butter-makingButter can be easy to make (for adults) and fun to make (for groups of kids).  Making butter is a great way for students to learn where food comes from, taste test herbs in an appealing way, use up some energy, and have fun!  Here are several different butter making methods, along with recipes and suggestions for associated games and activities.  When buying cream, remember that the best nutrition will come from organic dairy from grass-fed pastured cows!

butter-in-bowlLeast Effort: Fill your food processor 1/3 full with heavy or whipping cream (if you fill it too full, cream may spurt out the top when turned on).  Turn on the food processor and wait for the liquid to turn into whipped cream.  Continue to blend until the contents separate into milk and butter chunks.  If you stay nearby, there will be a distinct change in sound when the butter separates out after about 10 minutes.  Drain off milk (can be used for cooking) and put your chunks of butter into a cold bowl.  Use a cold spoon or butter knife to push the butter around, squeezing out remaining milk.  Mix in sea salt, spices, or herbs as desired and refrigerate in a covered container.  Homemade butter will have a similar shelf-life to milk because it is unlikely you squeezed out every last bit of milk.

shaking-butterKid-Powered: Remember – each of these steps could be a task for a child… no adult labor is needed!  Fill a pint Ball jar 1/3 of the way with heavy or whipping cream.  Screw on the lid very well.  Turn upside down to make sure the lid is on correctly.  If you’re with a group of kids, stand in a circle or around a table.  As the first child shakes the jar, clap and chant:

Shake butter shake.  Shake butter shake.
__(name)__ is at the garden gate, mixing up a butter cake.
Shake butter shake.  Shake butter shake.
(chant from Project Seasons)

When the verse is done, the child passes the jar to the person standing next to them.  The jar makes its way around the group, getting shaken continuously.  If you are working with a new group of students, the chant can be a great way to learn and remember everyone’s name!  A big ball of butter should separate from the milk within about 10 minutes.  (*if working with a group of students, make sure to see “herbed butter” below*)

Cultured: If you’d like to make cultured butter, you’ll need to sour your cream first.  We do this the same way we make yogurt, except use cream instead of milk.  Once your cream is sour, continue with one of the methods above.  Your two final products will be cultured buttermilk and cultured butter.

chopped-herbsHerbed Butter: Herbs have a very strong flavor, and they’re hard to get excited about for most kids.  In our school gardens, we made and tasted herbed butters to learn about different herb flavors in a more palatable way.  Washed kids scissors can be used by students to finely cut up herbs.  Simply mix chopped herbs and a shake of salt into your freshly made butter.  We often made several varieties, spread them on crackers, and had the students vote for their favorites.  Some of the most popular choices were: garlic chives, chives, dill, oregano, basil, parsley, and sage.  At home, herbed butters can add a fancy twist to your dinner table or plate of hors d’oeuvres.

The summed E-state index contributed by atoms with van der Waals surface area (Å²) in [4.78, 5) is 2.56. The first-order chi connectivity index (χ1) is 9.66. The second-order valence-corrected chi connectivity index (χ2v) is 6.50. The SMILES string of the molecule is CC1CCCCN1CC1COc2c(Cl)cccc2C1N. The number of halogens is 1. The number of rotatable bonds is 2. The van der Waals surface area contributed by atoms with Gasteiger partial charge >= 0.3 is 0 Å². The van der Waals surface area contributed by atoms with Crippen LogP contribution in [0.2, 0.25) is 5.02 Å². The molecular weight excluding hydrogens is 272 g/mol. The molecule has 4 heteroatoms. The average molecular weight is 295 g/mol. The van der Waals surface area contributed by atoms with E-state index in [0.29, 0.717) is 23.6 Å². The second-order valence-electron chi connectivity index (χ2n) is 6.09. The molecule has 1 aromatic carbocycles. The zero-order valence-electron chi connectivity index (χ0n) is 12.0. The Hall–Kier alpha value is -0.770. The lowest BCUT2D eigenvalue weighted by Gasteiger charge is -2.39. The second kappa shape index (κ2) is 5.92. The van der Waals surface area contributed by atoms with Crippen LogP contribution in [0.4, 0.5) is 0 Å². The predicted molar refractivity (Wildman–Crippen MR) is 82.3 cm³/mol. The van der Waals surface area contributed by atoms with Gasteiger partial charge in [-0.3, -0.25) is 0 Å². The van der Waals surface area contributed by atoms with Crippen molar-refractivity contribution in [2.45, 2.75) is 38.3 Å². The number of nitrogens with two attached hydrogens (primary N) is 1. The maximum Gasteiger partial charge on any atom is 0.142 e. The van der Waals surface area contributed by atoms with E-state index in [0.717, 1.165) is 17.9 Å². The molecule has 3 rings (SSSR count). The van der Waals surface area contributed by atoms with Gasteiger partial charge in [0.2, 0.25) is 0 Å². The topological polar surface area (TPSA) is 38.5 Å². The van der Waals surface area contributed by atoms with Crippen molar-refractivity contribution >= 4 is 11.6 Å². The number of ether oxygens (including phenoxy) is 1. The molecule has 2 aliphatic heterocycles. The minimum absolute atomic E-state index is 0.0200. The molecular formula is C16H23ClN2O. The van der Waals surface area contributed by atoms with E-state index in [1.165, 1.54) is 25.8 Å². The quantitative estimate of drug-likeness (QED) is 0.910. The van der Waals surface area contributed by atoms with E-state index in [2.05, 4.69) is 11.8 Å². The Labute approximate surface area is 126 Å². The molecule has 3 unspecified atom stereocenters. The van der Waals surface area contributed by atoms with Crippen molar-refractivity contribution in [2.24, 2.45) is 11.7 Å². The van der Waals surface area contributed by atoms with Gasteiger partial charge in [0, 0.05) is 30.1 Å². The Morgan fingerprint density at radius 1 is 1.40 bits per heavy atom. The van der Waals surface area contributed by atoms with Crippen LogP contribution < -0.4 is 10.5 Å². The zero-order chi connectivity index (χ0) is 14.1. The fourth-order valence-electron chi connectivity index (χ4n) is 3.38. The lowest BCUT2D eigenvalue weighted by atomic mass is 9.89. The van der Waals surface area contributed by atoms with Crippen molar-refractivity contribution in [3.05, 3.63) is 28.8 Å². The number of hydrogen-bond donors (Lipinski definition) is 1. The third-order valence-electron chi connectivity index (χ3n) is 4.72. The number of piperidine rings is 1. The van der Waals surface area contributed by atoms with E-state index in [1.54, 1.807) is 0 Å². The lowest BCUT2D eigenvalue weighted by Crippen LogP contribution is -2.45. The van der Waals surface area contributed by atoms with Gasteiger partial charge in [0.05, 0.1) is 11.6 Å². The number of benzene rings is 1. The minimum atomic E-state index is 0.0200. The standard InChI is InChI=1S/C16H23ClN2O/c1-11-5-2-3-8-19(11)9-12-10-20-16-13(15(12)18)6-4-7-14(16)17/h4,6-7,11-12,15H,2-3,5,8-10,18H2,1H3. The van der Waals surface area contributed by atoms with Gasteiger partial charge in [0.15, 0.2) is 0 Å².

Want to learn more?:
Butter is Better via the Weston A. Price Foundation
Rethinking Fat: The Case For Adding Some Into Your Diet via NPR
Study Questions Fat and Heart Disease Link via New York Times
Association of Dietary, Circulating, and Supplement Fatty Acids With Coronary Risk: A Systematic Review and Meta-analysis
My past blog post about Raw Milk, including our Yogurt Recipe

Home Gardens Personal Sustainability: How-To Recipes

Warm Up With Herbal Teas

herbal-teaAs temperatures dip back down to zero, I find myself making cups of tea more and more often.  I enjoy picking herbs that energize before work, calm before bed time, sooth the itch I feel starting in my throat, or simply to provide a flavor that seems just right for the moment.  Here are some of my favorites that we grow and dry ourselves:


Lemongrass: This is my favorite lemony herb to use for tea.  I discovered my love of lemongrass in Tanzania, where it grew in every kitchen garden.  Some neighbors used it specifically to treat high blood pressure.  In Vermont, we harvest leaves at the end of the summer, dry them in little bundles (above), and take our plant inside for the winter.

Chamomile:  Chamomile soothes and comforts me.  It’s my favorite bedtime tea.  It seeds itself in our garden, coming back year after year.  If flowers are harvested regularly, the plant will continue to produce vigorously until the hottest driest part of the summer.

Anise Hyssop: These flowers are amazing  pollinator attractors in the garden and make a sweet mild licorice-flavored tea.   Traditionally used to treat respiratory ailments, I love combining hyssop with sage when I have a sore throat or cough.

Sage:  Best known as a culinary herb, I learned about sage’s medicinal properties when I was told to make a gargle with it to treat my sore throat.  I’ve come to enjoy its flavor in a variety of tea blends.

Bee balm:  The source of the flavor in Earl Gray Tea, bergamot is another name for bee balm.  The hummingbirds love this flower in our garden.  It is in the mint family and spreads quickly, so be careful where you plant it!  I harvest petals to add bright red flecks and unique flavor to tea mixes.

Catnip: Another calming herb, catnip seems to have the opposite effect on our feline friends.  We like to use it in tea and sneak leaves into the stuffing of hand-sewn toys for cats.

Coriander:  We harvest coriander from cilantro plants that have flowered and gone to seed.  We save some for planting and some for eating!  Used in Indian cooking, coriander is now a common flavor for craft wheat beers.  It adds a nice citrusy flavor to tea blends.

Mint:  Most people are familiar with this one.  Mint and ginger tea is my favorite for soothing an upset stomach.  Mint tea is also soothing on a sore throat.

Raspberry Leaf:  After learning their use for tea, I now save the tender raspberry leaves pulled from our patch when thinning each spring.  They are said to help treat diarrhea and inflammation of the mouth and throat.

Nettle:  Surprisingly, stinging nettle looses its sting when dried or boiled.  This leaf is very high in iron and can be eaten or used to make tea.  It has a “green” flavor that can be enhanced by adding another herb whose flavor you love.